Jesse Raiten, MD (Faculty, Anesthesia and Critical Care Medicine) - Blog Post 2
Sorry, this is a sad one
We have a functioning (usually) CT scan, so his head was scanned which showed substantial cerebral edema. There are 2 neurosurgeons in the whole of Rwanda, one who works at our hospital. The resident underwent decompressive craniectomy. As is the case for most young patients with cerebral edema in Rwanda, cerebral malaria turned out to be the cause, with the 4th smear coming back positive.We managed him the best we could in the ICU, and successfully negotiated with the Head of the Hospital to fix the ABG machine in a relatively timely 14 hours, although we could only see pH and CO2. I lobbied heavily to have him transferred to King Faisal Hospital across the valley, which has slightly better resources, but he was too unstable, and went into fulminant shock from malaria. In what seems to be the final common pathway in our ICU, he ended up on dopamine and adrenaline titrated to effect, and passed away, surrounded by his family and the entire surgery department.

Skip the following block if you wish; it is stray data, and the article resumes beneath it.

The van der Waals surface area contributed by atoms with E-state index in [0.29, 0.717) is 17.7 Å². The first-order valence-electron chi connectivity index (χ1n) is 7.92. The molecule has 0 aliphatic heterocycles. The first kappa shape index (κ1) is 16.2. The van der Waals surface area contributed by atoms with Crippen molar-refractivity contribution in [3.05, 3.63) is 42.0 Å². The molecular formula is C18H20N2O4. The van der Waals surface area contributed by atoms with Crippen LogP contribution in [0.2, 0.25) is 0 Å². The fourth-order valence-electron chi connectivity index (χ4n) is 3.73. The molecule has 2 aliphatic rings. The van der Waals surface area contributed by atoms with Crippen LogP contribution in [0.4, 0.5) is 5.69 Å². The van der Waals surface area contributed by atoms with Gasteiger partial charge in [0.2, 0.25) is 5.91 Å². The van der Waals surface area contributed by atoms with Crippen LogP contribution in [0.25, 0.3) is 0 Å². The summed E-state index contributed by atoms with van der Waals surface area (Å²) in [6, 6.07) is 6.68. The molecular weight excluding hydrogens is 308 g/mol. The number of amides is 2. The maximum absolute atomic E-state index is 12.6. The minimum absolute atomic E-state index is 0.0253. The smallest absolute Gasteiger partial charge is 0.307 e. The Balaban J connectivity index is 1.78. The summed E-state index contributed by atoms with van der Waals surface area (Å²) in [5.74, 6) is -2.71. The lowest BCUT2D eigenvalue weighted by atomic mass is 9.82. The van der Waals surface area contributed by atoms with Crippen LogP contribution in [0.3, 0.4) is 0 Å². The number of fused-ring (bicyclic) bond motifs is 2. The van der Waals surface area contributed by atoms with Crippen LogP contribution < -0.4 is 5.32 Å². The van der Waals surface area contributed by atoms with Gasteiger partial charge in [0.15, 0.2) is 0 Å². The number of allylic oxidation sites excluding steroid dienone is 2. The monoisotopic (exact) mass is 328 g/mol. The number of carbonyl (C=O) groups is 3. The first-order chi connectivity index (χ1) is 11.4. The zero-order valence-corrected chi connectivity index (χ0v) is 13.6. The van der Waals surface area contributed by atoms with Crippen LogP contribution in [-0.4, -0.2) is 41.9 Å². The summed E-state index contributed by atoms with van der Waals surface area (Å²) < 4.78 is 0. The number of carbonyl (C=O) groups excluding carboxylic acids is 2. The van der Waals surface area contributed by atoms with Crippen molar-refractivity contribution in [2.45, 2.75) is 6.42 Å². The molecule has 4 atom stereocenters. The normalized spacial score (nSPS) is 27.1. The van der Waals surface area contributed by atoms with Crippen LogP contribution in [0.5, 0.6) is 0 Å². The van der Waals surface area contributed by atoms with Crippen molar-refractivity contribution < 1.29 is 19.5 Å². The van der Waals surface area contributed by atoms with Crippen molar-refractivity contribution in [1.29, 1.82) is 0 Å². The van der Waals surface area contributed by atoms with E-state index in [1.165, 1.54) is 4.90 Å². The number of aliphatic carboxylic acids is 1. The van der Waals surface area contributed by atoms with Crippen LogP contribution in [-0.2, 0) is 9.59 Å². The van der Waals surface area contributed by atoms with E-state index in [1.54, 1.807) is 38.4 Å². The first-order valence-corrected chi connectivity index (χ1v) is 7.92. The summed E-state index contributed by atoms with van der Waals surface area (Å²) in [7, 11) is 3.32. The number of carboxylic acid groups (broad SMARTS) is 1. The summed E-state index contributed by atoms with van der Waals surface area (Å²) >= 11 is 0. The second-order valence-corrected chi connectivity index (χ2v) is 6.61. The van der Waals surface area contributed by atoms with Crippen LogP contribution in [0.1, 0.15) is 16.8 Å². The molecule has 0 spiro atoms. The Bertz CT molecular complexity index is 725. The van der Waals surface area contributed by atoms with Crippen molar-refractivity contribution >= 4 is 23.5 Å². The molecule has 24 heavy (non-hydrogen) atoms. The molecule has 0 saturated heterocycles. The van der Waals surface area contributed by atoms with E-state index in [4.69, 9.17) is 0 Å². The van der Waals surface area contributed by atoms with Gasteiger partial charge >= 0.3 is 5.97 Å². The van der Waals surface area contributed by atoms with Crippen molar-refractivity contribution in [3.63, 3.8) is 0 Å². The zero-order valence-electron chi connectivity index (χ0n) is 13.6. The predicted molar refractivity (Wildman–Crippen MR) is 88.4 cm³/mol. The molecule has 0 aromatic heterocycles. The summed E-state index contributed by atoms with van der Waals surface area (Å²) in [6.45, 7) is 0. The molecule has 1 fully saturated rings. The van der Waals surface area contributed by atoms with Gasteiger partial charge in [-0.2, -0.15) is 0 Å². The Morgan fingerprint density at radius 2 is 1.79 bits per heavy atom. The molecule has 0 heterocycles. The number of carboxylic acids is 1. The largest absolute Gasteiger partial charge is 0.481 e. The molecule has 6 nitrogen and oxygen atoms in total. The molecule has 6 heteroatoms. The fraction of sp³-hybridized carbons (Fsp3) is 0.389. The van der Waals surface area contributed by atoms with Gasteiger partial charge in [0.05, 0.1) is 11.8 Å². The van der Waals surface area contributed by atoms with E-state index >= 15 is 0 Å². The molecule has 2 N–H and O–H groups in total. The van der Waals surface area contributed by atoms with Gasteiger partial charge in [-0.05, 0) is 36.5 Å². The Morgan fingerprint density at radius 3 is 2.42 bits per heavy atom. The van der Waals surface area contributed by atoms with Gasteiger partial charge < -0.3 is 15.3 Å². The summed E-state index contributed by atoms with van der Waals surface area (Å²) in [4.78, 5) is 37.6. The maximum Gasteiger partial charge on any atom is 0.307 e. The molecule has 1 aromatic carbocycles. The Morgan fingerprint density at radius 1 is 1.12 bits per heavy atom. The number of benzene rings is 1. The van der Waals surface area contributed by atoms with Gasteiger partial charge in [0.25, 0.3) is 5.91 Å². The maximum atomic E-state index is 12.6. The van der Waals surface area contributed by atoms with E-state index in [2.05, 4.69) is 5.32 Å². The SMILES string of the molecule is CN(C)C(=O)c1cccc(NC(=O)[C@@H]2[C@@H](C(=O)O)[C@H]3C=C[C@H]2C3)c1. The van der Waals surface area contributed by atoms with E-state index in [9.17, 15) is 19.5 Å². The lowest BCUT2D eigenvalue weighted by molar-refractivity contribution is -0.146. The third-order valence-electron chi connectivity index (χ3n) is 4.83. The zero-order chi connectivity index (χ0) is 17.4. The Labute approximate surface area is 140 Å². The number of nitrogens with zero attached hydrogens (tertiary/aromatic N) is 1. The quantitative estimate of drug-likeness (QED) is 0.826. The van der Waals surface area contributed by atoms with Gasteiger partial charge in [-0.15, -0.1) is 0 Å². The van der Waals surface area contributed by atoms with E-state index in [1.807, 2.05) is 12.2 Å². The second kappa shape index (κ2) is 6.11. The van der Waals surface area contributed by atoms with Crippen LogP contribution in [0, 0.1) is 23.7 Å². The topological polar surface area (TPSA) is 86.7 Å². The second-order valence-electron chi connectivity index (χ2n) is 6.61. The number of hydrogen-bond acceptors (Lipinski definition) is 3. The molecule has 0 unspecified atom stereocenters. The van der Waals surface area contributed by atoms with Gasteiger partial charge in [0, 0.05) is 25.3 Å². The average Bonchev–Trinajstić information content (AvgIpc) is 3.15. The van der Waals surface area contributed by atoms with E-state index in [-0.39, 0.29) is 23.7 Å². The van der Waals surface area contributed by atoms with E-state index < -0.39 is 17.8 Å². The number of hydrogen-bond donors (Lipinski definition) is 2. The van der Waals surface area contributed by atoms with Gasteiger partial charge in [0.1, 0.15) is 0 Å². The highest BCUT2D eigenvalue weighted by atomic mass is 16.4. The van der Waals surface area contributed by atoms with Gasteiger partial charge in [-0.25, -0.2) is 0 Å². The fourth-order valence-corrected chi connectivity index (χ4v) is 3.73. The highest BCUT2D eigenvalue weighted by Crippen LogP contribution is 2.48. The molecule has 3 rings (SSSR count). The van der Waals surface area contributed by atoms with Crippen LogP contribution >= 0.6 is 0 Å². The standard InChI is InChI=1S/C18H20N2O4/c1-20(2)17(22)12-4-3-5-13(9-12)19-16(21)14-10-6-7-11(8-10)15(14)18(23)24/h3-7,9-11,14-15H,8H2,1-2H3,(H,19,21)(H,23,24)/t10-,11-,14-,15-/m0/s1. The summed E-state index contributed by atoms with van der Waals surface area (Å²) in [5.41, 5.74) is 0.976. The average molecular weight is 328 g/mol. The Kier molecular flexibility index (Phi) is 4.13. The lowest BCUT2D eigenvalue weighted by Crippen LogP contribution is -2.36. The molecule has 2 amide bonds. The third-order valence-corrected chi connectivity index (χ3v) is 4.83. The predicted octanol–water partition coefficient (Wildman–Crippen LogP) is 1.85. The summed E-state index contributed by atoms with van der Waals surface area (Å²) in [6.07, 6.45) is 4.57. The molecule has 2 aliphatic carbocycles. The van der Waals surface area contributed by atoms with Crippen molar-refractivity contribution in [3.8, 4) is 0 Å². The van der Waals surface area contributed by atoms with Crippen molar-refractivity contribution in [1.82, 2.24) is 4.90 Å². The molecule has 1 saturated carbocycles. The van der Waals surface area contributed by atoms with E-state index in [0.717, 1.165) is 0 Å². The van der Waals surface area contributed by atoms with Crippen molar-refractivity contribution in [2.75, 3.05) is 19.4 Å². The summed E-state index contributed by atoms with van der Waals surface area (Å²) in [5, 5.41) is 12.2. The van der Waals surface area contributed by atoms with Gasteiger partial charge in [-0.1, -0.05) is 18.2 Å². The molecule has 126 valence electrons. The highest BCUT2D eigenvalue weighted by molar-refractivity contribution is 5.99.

Malaria is extremely prevalent here and the cause of many of our ICU admissions. Once cerebral malaria develops patients seem to go into shock rapidly. The sad part is that Rwanda had almost eradicated the disease, but poor compliance with preventative measures and mosquito nets has led to a large resurgence. And even more scary, more and more cases seem to be showing negative on blood smear until they’re very advanced.